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IP International Journal of Medical Microbiology and Tropical Diseases


The study of inducible clindamycin resistance & antimicrobial susceptibility pattern of the Staphylococcus aureus isolates from various clinical samples


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Author Details : T. R. Patil, S. V. Wankhede

Volume : 4, Issue : 1, Year : 2018

Article Page : 1-4


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Abstract

Introduction: Staphylococcus aureus is responsible for skin and soft tissue infections, surgical site infections. Macrolide-lincosamide-streptogramin B (MLSB) antibiotics particularly clindamycin is favoured agent to treat skin and soft tissue infections cause by Staphylococcus aureus. Broad utilization of these antibiotics has prompted an expansion in resistance against these antimicrobials, requiring the need to recognize such resistance on routine premise utilizing a D test.
Aims and Objectives: To study inducible clindamycin resistance & antimicrobial susceptibility pattern of S. aureus isolates.
Materials and Methods: 300 isolates of S. aureus from different clinical examples were subjected to antimicrobial susceptibility testing by Kirby Bauer's disc diffusion method. Just erythromycin resistant isolates were subjected for D test to contemplate inducible clindamycin resistance according to CLSI guidelines.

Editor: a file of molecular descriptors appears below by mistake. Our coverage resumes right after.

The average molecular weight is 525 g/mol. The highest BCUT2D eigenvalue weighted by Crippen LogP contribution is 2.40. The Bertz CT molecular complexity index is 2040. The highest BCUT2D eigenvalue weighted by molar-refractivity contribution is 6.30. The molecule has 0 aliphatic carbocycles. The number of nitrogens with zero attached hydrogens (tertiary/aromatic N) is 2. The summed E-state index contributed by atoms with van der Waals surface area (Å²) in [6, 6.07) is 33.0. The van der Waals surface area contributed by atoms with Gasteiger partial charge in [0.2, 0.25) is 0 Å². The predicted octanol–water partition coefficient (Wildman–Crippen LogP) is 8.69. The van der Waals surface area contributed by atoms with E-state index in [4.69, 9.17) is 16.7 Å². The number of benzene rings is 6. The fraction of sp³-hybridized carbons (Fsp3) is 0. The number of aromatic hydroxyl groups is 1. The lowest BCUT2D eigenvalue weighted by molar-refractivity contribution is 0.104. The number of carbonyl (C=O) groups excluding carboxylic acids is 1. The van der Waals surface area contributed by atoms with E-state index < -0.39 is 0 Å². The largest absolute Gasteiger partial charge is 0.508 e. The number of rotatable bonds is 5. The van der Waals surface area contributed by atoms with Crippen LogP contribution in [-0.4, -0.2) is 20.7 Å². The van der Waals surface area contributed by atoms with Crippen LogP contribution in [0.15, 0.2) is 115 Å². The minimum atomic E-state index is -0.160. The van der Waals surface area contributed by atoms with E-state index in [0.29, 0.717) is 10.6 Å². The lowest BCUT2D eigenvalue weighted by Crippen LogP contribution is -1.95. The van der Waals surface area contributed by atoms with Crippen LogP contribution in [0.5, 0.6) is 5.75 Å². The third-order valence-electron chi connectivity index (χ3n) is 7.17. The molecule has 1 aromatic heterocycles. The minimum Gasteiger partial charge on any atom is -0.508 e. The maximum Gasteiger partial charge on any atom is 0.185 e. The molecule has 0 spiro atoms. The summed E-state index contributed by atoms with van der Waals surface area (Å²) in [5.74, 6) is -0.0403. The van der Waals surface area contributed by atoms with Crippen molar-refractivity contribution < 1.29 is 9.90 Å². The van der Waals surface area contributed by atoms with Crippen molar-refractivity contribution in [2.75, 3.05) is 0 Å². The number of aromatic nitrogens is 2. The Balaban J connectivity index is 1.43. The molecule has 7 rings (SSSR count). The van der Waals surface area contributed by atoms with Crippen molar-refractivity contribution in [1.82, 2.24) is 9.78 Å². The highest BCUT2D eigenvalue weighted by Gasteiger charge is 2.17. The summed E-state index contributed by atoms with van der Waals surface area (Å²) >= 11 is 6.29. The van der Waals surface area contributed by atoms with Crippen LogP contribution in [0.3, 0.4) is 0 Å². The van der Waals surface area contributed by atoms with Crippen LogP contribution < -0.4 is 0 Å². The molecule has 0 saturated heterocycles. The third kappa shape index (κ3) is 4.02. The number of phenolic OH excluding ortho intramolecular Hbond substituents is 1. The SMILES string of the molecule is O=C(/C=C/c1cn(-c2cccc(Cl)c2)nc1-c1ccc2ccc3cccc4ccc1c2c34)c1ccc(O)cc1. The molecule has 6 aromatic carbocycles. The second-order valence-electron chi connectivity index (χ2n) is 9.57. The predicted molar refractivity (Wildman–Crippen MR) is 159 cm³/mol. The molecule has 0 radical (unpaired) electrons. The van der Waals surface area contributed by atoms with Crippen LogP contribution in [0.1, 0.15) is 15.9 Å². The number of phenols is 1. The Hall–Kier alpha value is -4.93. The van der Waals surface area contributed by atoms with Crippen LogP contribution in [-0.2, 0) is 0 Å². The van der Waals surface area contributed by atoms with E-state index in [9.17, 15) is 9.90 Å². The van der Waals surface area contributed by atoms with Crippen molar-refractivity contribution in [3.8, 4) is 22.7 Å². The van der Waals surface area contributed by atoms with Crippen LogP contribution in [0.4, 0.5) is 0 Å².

Results: Out of 300 isolates, 171 (57%) S. aureus isolates were erythromycin resistant. Among these isolates 84 (28%) showed MS phenotype, 68 (22.66%) showed inducible resistance & 19 (6.33%) showed constitutive resistance.
Conclusion: A D test can be utilized to identify inducible clindamycin resistance. This test will help for legitimate treatment of the patients yet additionally counteract misuse of anti-microbial agents.

Keywords: Staphylococcus aureus, D test, Inducible clindamycin resistance, Erythromycin

Doi : 10.18231/2455-6807.2018.0001

How to cite : Patil T R, Wankhede S V, The study of inducible clindamycin resistance & antimicrobial susceptibility pattern of the Staphylococcus aureus isolates from various clinical samples. IP Int J Med Microbiol Trop Dis 2018;4(1):1-4

Copyright © 2018 by author(s) and IP Int J Med Microbiol Trop Dis. This is an Open Access article distributed under the terms of the Creative Commons Attribution License (CC-BY-NC 4.0) (creativecommons.org)